Jonny Aldrich
Mar 27, 2024

Brands can learn a lot from Nike’s reimagined St George’s Cross

The new England football kit, featuring Nike’s reinterpretation of the St George’s Cross, has been the talk of the design world and much of the nation since its release last week.

Brands can learn a lot from Nike’s reimagined St George’s Cross

While critics have been emerging left, right and centre, slating Nike and The FA for ‘tampering with national heritage’, there’s a lot that other brands can learn from Nike.

Rather than the traditional red and white colours, Nike’s reimagined St George’s Cross on the collar of England’s home shirt incorporates blue and purple, also featured on the trim of the cuffs, in homage to the training kit worn by the 1966 World Cup-winning team.

Much of the outcry around the new kit has centred on the argument that our flag is a source of pride and identity that we shouldn’t mess with. But surely England’s World Cup win is one of our nation’s proudest moments, so why is Nike being demonised for celebrating that?

Serving and celebrating athletes is what Nike is all about, so it makes sense that it’s chosen to honour the 1966 team – it seems to be a genuine fit for the brand.

Whether you’re a football fan or not, most of us are familiar with the excitement that sweeps the country when England are winning matches. If wearing a kit inspired by heroes like Bobby Moore helps our footballers perform any better when it comes to the Euros this summer, I doubt the critics will be complaining any longer.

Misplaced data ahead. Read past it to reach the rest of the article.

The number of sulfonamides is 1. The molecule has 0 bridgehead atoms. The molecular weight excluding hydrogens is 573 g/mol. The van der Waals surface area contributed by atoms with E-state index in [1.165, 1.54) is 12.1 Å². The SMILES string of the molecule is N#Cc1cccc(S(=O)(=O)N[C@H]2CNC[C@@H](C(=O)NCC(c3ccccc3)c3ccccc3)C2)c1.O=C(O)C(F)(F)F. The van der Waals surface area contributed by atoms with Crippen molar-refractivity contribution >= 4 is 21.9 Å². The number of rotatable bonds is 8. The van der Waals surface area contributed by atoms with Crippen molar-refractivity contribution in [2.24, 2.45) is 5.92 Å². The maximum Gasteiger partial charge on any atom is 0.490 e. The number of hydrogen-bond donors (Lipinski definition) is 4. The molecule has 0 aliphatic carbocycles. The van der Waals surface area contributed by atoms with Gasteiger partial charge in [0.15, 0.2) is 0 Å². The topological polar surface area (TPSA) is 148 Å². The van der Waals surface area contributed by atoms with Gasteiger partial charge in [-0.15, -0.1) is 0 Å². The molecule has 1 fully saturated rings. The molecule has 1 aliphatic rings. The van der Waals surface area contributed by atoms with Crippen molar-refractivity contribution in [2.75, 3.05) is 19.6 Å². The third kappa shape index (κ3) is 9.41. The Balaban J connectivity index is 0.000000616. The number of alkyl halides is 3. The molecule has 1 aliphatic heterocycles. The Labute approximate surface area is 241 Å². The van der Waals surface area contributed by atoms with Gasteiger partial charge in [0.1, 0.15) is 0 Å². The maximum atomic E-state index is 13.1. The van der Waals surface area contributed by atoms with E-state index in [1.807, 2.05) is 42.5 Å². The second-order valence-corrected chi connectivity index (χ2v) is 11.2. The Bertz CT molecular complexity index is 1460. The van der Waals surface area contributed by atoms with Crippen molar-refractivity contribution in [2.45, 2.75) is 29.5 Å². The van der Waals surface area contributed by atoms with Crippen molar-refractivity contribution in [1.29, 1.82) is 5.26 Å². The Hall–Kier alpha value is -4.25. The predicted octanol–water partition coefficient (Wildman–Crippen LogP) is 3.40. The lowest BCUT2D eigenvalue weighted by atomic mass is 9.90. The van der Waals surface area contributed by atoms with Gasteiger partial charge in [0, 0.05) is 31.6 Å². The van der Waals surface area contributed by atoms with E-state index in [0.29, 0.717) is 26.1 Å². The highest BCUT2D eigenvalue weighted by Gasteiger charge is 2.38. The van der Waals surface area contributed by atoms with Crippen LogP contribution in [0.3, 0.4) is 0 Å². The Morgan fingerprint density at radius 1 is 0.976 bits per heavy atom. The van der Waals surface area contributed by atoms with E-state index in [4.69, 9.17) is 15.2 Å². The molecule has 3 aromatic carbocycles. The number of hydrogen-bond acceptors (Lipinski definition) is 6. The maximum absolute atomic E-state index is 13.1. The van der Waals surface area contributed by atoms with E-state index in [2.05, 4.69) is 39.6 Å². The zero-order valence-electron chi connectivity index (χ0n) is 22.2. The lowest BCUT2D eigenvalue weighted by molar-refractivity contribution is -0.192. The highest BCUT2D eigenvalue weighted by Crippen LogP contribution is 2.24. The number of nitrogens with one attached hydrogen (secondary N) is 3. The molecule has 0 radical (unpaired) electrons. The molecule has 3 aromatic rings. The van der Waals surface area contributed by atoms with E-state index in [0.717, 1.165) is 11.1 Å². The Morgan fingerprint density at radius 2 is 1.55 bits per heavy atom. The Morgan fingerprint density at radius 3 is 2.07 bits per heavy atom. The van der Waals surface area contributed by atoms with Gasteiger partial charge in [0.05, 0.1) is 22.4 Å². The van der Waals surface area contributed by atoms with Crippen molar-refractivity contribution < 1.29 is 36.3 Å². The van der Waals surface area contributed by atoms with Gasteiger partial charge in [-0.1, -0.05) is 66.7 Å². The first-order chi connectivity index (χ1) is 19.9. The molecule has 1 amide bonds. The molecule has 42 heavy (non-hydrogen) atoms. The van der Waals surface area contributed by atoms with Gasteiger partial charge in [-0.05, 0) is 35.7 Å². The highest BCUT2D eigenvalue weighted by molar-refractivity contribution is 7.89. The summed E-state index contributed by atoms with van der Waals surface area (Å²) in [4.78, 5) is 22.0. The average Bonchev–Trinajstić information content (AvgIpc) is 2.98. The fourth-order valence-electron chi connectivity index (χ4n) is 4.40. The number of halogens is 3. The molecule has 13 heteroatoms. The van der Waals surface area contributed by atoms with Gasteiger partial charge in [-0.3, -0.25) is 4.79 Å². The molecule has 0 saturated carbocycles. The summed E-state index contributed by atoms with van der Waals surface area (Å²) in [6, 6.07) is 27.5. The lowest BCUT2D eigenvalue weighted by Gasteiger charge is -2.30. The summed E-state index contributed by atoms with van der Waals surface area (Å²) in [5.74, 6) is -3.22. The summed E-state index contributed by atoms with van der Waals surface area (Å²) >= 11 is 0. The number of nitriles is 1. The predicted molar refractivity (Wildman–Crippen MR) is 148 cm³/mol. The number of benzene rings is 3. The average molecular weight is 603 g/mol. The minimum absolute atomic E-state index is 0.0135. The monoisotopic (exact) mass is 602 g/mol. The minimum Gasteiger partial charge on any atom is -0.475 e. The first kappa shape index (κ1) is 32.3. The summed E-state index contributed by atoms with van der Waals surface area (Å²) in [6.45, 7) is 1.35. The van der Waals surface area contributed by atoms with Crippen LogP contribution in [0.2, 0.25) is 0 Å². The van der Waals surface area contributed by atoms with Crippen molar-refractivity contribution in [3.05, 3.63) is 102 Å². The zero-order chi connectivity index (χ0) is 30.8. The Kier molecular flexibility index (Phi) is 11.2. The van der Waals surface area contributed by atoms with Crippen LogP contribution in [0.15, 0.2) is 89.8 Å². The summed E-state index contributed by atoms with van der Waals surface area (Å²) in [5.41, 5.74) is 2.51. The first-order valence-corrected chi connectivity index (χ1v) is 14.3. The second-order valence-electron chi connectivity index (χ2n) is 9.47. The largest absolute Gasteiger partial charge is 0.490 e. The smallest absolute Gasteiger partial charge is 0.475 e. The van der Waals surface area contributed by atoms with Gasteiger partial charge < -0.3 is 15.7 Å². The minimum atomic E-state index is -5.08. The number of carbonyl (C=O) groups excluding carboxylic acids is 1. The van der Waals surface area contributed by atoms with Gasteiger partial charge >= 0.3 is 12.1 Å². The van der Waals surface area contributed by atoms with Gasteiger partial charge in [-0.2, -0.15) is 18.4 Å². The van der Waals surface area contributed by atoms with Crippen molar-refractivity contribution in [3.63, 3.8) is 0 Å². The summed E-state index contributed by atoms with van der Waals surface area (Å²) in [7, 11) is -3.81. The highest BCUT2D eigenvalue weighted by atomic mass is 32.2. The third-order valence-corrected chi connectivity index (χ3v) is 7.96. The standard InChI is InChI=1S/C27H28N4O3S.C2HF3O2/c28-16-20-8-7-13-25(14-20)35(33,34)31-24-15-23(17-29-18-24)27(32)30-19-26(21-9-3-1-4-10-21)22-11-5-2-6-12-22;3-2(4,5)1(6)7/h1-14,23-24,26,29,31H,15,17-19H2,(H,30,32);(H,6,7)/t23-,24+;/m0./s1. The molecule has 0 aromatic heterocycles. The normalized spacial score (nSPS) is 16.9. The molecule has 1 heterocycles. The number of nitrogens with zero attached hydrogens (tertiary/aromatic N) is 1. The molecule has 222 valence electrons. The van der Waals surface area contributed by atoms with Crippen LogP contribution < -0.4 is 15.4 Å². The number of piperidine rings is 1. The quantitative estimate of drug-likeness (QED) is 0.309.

While this is the first time Nike has made changes to any nation’s flag, it’s known for using bold design moves to tell a story and is one of the leading brands when it comes to tapping into culture and embracing diversity. Just last month, Nike launched a new kit for all 14 National Women’s Soccer League teams, with each inspired by local culture and identity. With Nike as much a lifestyle brand as a sports brand, using storytelling to sell its products is crucial for reaching more than just sports fans.

You only need to look at current sales of Adidas’ Samba shoe, first popular in the 90s, to see that retro is also having a big resurgence when it comes to lifestyle brands. An attempt to tap into the enduring appeal of nostalgia could be another reason for Nike’s nod to 1966 and is certainly a good way to connect with a younger audience.

Whether you like the kit or not, Nike seems to be getting it right when it comes to embracing heritage and broader cultural trends, something that plenty of brands could learn from. While the response to the reworked flag seems less than positive so far, stories sell, so it will be interesting to see how sales perform now the kit has hit the shops.

Jonny Aldrich is managing director and co-founder of branding and design agency Deuce Studio


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